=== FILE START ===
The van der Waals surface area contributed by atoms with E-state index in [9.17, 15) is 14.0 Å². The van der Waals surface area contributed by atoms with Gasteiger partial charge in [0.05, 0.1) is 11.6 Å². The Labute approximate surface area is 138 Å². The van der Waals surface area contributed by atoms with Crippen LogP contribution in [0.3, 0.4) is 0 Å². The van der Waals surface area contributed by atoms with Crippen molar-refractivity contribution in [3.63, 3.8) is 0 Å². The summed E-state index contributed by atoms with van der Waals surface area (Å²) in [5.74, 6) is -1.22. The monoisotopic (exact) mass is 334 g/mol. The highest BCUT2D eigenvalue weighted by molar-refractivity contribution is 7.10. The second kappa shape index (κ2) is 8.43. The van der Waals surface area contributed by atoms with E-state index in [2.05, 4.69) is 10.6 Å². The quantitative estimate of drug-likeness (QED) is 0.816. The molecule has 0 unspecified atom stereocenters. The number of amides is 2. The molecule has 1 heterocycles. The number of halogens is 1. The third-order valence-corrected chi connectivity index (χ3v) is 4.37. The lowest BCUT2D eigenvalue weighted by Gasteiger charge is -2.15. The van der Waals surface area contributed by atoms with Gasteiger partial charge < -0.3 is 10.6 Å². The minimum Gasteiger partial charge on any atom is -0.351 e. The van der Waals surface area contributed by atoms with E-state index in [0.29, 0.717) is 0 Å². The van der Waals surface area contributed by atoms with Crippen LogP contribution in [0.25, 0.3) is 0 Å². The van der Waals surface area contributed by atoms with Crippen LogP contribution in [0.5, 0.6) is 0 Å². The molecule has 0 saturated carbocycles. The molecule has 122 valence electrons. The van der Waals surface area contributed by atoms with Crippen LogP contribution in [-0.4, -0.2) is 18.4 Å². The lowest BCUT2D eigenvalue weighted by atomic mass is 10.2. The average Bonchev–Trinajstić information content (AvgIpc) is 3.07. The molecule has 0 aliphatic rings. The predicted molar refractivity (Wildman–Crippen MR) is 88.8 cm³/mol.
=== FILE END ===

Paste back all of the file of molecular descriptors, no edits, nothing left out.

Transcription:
The van der Waals surface area contributed by atoms with E-state index in [9.17, 15) is 14.0 Å². The van der Waals surface area contributed by atoms with Gasteiger partial charge in [0.05, 0.1) is 11.6 Å². The Labute approximate surface area is 138 Å². The van der Waals surface area contributed by atoms with Crippen LogP contribution in [0.3, 0.4) is 0 Å². The van der Waals surface area contributed by atoms with Crippen molar-refractivity contribution in [3.63, 3.8) is 0 Å². The summed E-state index contributed by atoms with van der Waals surface area (Å²) in [5.74, 6) is -1.22. The monoisotopic (exact) mass is 334 g/mol. The highest BCUT2D eigenvalue weighted by molar-refractivity contribution is 7.10. The second kappa shape index (κ2) is 8.43. The van der Waals surface area contributed by atoms with E-state index in [2.05, 4.69) is 10.6 Å². The quantitative estimate of drug-likeness (QED) is 0.816. The molecule has 0 unspecified atom stereocenters. The number of amides is 2. The molecule has 1 heterocycles. The number of halogens is 1. The third-order valence-corrected chi connectivity index (χ3v) is 4.37. The lowest BCUT2D eigenvalue weighted by Gasteiger charge is -2.15. The van der Waals surface area contributed by atoms with Gasteiger partial charge < -0.3 is 10.6 Å². The minimum Gasteiger partial charge on any atom is -0.351 e. The van der Waals surface area contributed by atoms with E-state index in [0.29, 0.717) is 0 Å². The van der Waals surface area contributed by atoms with Crippen LogP contribution in [0.25, 0.3) is 0 Å². The van der Waals surface area contributed by atoms with Crippen LogP contribution in [0.5, 0.6) is 0 Å². The molecule has 0 saturated carbocycles. The molecule has 122 valence electrons. The van der Waals surface area contributed by atoms with Crippen LogP contribution in [-0.4, -0.2) is 18.4 Å². The lowest BCUT2D eigenvalue weighted by atomic mass is 10.2. The average Bonchev–Trinajstić information content (AvgIpc) is 3.07. The molecule has 0 aliphatic rings. The predicted molar refractivity (Wildman–Crippen MR) is 88.8 cm³/mol.